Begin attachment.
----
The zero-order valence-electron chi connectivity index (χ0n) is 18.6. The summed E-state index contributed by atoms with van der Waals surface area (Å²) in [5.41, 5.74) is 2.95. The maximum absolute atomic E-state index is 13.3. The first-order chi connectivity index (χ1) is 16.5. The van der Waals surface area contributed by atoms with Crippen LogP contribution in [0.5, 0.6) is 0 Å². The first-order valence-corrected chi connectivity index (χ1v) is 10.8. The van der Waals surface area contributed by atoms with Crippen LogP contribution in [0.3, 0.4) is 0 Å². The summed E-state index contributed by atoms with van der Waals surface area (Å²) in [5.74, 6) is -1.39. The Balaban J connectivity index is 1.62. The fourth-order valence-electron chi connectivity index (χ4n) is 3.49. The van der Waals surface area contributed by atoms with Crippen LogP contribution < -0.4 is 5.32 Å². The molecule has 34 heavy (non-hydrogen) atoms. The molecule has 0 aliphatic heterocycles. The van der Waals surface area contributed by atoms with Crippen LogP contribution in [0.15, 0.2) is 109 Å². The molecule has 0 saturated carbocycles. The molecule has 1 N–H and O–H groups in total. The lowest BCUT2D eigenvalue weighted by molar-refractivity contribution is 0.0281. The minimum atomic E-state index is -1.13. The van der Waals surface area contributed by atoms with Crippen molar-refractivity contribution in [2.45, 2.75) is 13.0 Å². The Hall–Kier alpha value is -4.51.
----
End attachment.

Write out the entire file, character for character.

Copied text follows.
The zero-order valence-electron chi connectivity index (χ0n) is 18.6. The summed E-state index contributed by atoms with van der Waals surface area (Å²) in [5.41, 5.74) is 2.95. The maximum absolute atomic E-state index is 13.3. The first-order chi connectivity index (χ1) is 16.5. The van der Waals surface area contributed by atoms with Crippen LogP contribution in [0.5, 0.6) is 0 Å². The first-order valence-corrected chi connectivity index (χ1v) is 10.8. The van der Waals surface area contributed by atoms with Crippen LogP contribution in [0.3, 0.4) is 0 Å². The summed E-state index contributed by atoms with van der Waals surface area (Å²) in [5.74, 6) is -1.39. The Balaban J connectivity index is 1.62. The fourth-order valence-electron chi connectivity index (χ4n) is 3.49. The van der Waals surface area contributed by atoms with Crippen LogP contribution < -0.4 is 5.32 Å². The molecule has 34 heavy (non-hydrogen) atoms. The molecule has 0 aliphatic heterocycles. The van der Waals surface area contributed by atoms with Crippen LogP contribution in [0.15, 0.2) is 109 Å². The molecule has 0 saturated carbocycles. The molecule has 1 N–H and O–H groups in total. The lowest BCUT2D eigenvalue weighted by molar-refractivity contribution is 0.0281. The minimum atomic E-state index is -1.13. The van der Waals surface area contributed by atoms with Crippen molar-refractivity contribution in [2.45, 2.75) is 13.0 Å². The Hall–Kier alpha value is -4.51.